Tuesday, February 21, 2012
Use of sound science in managing oceans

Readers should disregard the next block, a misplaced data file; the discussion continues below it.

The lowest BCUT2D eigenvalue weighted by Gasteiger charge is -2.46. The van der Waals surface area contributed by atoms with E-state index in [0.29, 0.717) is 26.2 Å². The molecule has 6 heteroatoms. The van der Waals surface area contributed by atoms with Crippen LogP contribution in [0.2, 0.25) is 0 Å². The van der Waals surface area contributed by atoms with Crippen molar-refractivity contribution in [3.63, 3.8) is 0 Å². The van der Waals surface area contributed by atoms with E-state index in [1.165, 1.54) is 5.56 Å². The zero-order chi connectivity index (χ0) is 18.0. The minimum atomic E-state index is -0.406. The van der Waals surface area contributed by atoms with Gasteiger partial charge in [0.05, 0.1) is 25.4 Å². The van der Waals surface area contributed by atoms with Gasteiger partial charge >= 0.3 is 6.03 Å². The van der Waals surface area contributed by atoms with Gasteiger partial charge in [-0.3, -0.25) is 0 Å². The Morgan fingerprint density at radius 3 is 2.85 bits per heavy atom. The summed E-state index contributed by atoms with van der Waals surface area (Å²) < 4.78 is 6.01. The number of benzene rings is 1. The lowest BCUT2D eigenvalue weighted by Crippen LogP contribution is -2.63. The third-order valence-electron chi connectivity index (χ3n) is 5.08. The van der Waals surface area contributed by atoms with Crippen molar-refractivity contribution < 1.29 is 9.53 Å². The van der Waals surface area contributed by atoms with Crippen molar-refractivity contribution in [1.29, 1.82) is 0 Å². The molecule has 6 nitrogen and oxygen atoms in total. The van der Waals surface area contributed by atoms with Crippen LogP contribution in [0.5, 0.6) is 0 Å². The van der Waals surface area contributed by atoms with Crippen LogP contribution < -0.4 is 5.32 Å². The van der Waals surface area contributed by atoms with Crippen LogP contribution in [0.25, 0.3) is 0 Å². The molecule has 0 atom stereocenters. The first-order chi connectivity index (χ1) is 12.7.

For those who care most about environmental damage and its effects on the health and welfare of communities, their focus is on land-based threats. This is so because that is where harm can be most easily observed, and where its causes are readily identified. However, this ignores the vast damage that human activity has also inflicted on the planet's largest, and possibly most valuable, resource: its oceans. Oceans cover nearly three quarters of the Earth's surface, contain 80 per cent of its living organisms, and deliver 60 per cent of the dietary protein in tropical developing countries. The services that oceans provide are now under threat from human activities ranging from severe over-fishing to mineral extraction, and from the impacts of acidification to global warming. An essential component of any strategy to protect the oceans — and to ensure sustainable development of their resources — is effective, science-based management. This, in turn, requires reliable data on which to base sound policy decisions (as well as an appropriate balance between science and traditional local knowledge).